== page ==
If you haven't already binged the first season of Hulu's orginal comedy Shrill, you should know that you have a sunny soundtrack to look forward to while watching Aidy Bryant's aspiring journalist discover a new kind of confidence. After its March 15 debut, Shrill has captured audiences with its manifesto of self love, and its upbeat mix of indie, pop, and soft rock tunes is fiercely loyal to the show's feminist spirit. The Shrill soundtrack is go-to accompaniment for those days when you can't help but feel yourself, so let's dive into what you can expect.
Based on Lindy West's memoir and starring Bryant as the initially unassertive Annie, Shrill details the progression of Annie's self-esteem alongside a sassy lineup of mostly female artists promoting empowerment in their lyrics. As you watch the series, you may notice that the background songs fit rather perfectly with Annie's situations. Refinery29 has broken down what each song adds to its corresponding scene, but if you're only looking for the jams for now, there's a Spotify playlist for the Shrill soundtrack. As of March 18, there's no sign of an official soundtrack on any other music platforms.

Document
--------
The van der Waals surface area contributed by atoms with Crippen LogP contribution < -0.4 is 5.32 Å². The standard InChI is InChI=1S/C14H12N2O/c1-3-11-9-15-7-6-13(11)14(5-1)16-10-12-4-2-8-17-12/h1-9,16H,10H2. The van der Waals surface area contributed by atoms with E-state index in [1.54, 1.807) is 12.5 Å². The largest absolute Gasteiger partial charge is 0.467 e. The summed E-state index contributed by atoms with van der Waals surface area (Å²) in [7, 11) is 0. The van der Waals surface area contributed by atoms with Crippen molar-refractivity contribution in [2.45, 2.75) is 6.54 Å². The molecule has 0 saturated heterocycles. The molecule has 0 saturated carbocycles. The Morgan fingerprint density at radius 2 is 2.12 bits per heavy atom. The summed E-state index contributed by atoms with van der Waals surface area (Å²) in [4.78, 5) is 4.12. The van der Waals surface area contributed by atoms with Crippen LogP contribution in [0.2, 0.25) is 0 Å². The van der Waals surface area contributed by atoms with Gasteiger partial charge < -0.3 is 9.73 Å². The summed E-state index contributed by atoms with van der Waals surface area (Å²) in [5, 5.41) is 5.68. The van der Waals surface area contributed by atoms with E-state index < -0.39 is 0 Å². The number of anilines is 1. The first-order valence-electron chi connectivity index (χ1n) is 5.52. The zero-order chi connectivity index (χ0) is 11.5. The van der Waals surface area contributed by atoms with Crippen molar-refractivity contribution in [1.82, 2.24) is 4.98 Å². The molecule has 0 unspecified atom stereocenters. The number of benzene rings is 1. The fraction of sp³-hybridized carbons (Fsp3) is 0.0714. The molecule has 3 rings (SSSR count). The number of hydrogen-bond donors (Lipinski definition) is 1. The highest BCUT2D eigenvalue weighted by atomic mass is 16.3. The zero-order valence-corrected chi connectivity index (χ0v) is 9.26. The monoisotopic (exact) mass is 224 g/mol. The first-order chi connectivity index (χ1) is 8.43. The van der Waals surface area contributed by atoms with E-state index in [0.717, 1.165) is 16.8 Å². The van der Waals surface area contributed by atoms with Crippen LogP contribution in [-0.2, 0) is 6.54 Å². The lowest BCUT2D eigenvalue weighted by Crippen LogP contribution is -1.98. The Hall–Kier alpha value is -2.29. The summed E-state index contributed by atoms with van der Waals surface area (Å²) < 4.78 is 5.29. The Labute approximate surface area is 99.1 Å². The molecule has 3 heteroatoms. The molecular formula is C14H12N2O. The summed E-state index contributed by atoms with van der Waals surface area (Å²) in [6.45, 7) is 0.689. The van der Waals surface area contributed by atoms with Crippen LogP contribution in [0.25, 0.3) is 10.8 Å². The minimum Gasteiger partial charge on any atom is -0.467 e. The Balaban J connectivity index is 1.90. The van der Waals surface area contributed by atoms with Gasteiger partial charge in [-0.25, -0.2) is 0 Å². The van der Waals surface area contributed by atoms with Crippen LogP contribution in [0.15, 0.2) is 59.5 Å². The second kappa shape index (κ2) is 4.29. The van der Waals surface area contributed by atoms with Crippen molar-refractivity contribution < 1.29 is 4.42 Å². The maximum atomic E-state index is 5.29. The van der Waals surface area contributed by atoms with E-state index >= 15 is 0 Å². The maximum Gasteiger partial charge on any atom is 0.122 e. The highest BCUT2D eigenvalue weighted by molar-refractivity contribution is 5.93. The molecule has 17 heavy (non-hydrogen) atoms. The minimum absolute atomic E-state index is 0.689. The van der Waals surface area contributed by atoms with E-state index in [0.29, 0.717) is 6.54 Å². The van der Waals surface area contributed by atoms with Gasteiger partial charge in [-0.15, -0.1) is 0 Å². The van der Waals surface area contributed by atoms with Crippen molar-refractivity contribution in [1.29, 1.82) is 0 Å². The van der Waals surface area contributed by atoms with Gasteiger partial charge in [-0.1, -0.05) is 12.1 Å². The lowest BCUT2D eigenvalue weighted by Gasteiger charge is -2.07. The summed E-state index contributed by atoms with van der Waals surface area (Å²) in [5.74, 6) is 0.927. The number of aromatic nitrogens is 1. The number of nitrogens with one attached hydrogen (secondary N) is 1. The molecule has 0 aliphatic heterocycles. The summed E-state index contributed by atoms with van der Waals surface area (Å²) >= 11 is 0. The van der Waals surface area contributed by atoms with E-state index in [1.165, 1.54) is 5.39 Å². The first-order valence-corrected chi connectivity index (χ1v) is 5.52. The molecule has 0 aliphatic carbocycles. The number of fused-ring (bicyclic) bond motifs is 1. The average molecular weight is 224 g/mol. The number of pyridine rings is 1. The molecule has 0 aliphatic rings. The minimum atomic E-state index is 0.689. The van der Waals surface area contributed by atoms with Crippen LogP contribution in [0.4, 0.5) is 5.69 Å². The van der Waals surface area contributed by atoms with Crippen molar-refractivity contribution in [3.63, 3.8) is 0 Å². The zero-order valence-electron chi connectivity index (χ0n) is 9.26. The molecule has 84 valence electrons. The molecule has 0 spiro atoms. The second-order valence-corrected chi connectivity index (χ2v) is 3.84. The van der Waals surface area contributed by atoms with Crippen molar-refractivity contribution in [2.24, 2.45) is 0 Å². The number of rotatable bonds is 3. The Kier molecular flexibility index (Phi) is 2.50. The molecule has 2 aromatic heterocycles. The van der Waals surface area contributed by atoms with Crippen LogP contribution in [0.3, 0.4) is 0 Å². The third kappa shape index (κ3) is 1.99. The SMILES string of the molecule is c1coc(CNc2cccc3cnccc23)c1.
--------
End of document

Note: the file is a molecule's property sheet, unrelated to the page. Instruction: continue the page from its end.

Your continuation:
The musical finesse of Shrill was first teased when TheUnder and Robyn The Bank's "You Don't Wanna Play With Us" featured on the show's full trailer. That song kicks off a set that also includes Ariana Grande's "One Last Time," Carole King's "Beautiful," and Beach House's "Woo," just to name a few. Many of the songs introduce a theme of learning to love yourself despite whatever circumstances life has tossed you. As Shrill is set in the Pacific Northwest, the soundtrack also carries a psychedelic, artsy vibe that will break the streak of familiarity that Grande's music or Lil Wayne's "How To Love" provides.
Basically, if you feel a tad ashamed by your mainstream music taste, playing the Shrill lineup on a loop will hopefully score you some cool points and help you focus on the brighter side of things regardless of your mood.
According to executive producer West, we have Bryant's musical taste to partially thank for the eclectic soundtrack. In an interview with Pitchfork, West revealed that the Saturday Night Live star "had a hand" in the music selection and clearly envisioned what its overall tone should be. Well, Bryant is the one listening to SNL musical guests every week.
Just as the show's soundtrack is multifaceted, West aimed to deliver a three-dimensional take on body positivity and loving oneself within Shrill's storyline. She told Teen Vogue:
We're moving the show in a slightly different environment. It almost gives you the chance to go into a little bit more nuance, because you're not starting from zero, where you have to be like, ‘Okay fat people exist, and are alive, and some of them have families, and jobs, and boyfriends, and normal lives.’ People know that, so we have the chance to get into, ‘Okay, how does she navigate her life? How does she come out of her shell?’
It's still too soon to say whether Shrill will return for future episodes, but if that means more tunes like these, consider me on board for a second season.
Season 1 of Shrill is currently streaming on Hulu.